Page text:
A Latte with Deming: How I learned to stop blaming employees

There is a coffee shop in southern Stockholm where I have taken the habit of procuring my morning shot of coffee. There’s nothing special about the place, devoid of charm and located at the busy entrance of a metro station, but the coffee’s pretty good. I always order a double latte with an additional carrot-and-orange juice. One nice touch is that they put cardboard holders around hot paper cups, making them less uncomfortable to hold.

The coffee shop is managed by a middle-aged man, often working in the back room. The best thing about the place is probably not the coffee, but the young, female shop-assistant, who’s very service-minded and efficient.

This morning routine of mine hummed along nicely until one day a couple of weeks ago when, to my concern, I was met by two girls behind the counter. The new girl looked very confused. During the following weeks, the training period I assume, the new and old assistant worked side by side, but after that, the one I was used to was gone.

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Was Deming against self-improvement?

I recently blogged about Adaptiv’s peer performance conversations, or PPCs. As a comment to that post, I received a great question from Bob Marshall (@flowchainsensei), which was: “Please tell me how this in any way makes sense in the context of Deming’s 95/5?”. This is my response.

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A Systems Analysis of CSM Certification – Part 1: Qualification by Proxy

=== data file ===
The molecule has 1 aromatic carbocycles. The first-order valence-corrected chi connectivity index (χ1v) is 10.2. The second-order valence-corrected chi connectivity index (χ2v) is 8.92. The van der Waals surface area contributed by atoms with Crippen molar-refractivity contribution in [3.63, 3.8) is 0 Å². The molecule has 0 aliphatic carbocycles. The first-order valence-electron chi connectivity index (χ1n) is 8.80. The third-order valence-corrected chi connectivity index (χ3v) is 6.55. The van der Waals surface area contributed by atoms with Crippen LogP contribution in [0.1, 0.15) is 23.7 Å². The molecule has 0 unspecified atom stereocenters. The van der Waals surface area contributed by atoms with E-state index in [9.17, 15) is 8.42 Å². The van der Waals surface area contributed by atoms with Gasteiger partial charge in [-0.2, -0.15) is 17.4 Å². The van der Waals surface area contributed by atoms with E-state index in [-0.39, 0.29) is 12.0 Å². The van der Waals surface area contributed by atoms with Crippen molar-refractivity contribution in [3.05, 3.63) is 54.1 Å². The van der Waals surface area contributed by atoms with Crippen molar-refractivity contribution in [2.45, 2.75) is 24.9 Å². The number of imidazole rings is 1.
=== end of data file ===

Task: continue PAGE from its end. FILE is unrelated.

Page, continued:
Introduction

This article is the first of a series of articles that will compose an analysis of some causes and effects surrounding the Scrum Alliance Certified ScrumMaster (CSM) certification. The CSM certificate is given to course participants after taking part in a two-day ScrumMaster course.

Please note, this is not an analysis of Scrum or agile methods in general, nor of just any certificate. This focuses on the CSM certification only. What makes this certificate special is that it is not grounded in any real knowledge about the person who receives it. I am interested in studying the short- and long-term effect of this behaviour.

Ron Jeffries made one analysis of this, which I found inspiring. I recommend reading it to get a different view from mine.

She’s a Model and She’s Looking Good

I want to employ a systems perspective for this and model these forces using Causal Loop Diagrams (CLDs). You can tell a lot from these simple diagrams and they are great vehicles for discussion and learning. I am certainly no expert in creating CLDs so please forgive me for any beginner’s mistakes.

The important thing is that I want to approach this in a systemic way. By that I mean, that I don’t want to take the CSM apart and see how it works. Instead I want to look at the world around it; the forces that contribute to its existence and its consequences. Only then can we draw conclusions as to its role, if it is fulfilling its purpose, and if that purpose is even worth pursuing.

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